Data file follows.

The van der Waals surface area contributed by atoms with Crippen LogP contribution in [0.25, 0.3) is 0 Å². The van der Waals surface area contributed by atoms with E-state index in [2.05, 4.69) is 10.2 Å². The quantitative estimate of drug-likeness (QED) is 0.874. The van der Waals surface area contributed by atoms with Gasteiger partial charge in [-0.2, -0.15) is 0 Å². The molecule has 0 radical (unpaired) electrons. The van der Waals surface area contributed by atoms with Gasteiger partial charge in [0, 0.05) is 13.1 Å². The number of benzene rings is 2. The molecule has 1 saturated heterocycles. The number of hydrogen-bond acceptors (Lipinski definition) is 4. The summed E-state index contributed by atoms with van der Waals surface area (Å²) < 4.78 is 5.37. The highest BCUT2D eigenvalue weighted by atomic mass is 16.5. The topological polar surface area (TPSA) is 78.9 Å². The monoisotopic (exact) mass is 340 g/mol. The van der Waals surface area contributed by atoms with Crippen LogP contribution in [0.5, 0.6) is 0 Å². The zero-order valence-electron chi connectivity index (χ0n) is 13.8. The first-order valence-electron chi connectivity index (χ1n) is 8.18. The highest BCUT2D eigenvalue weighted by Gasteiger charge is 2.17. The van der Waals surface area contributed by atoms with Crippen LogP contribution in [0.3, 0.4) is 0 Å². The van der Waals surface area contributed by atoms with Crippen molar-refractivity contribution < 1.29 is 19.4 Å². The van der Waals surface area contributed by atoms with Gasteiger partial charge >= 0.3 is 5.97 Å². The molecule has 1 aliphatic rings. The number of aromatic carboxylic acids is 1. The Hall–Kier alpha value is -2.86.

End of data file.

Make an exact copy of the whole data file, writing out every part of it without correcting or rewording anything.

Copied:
The van der Waals surface area contributed by atoms with Crippen LogP contribution in [0.25, 0.3) is 0 Å². The van der Waals surface area contributed by atoms with E-state index in [2.05, 4.69) is 10.2 Å². The quantitative estimate of drug-likeness (QED) is 0.874. The van der Waals surface area contributed by atoms with Gasteiger partial charge in [-0.2, -0.15) is 0 Å². The molecule has 0 radical (unpaired) electrons. The van der Waals surface area contributed by atoms with Gasteiger partial charge in [0, 0.05) is 13.1 Å². The number of benzene rings is 2. The molecule has 1 saturated heterocycles. The number of hydrogen-bond acceptors (Lipinski definition) is 4. The summed E-state index contributed by atoms with van der Waals surface area (Å²) < 4.78 is 5.37. The highest BCUT2D eigenvalue weighted by atomic mass is 16.5. The topological polar surface area (TPSA) is 78.9 Å². The monoisotopic (exact) mass is 340 g/mol. The van der Waals surface area contributed by atoms with Crippen LogP contribution in [0.5, 0.6) is 0 Å². The zero-order valence-electron chi connectivity index (χ0n) is 13.8. The first-order valence-electron chi connectivity index (χ1n) is 8.18. The highest BCUT2D eigenvalue weighted by Gasteiger charge is 2.17. The van der Waals surface area contributed by atoms with Crippen LogP contribution in [0.3, 0.4) is 0 Å². The van der Waals surface area contributed by atoms with Crippen molar-refractivity contribution < 1.29 is 19.4 Å². The van der Waals surface area contributed by atoms with Gasteiger partial charge >= 0.3 is 5.97 Å². The molecule has 1 aliphatic rings. The number of aromatic carboxylic acids is 1. The Hall–Kier alpha value is -2.86.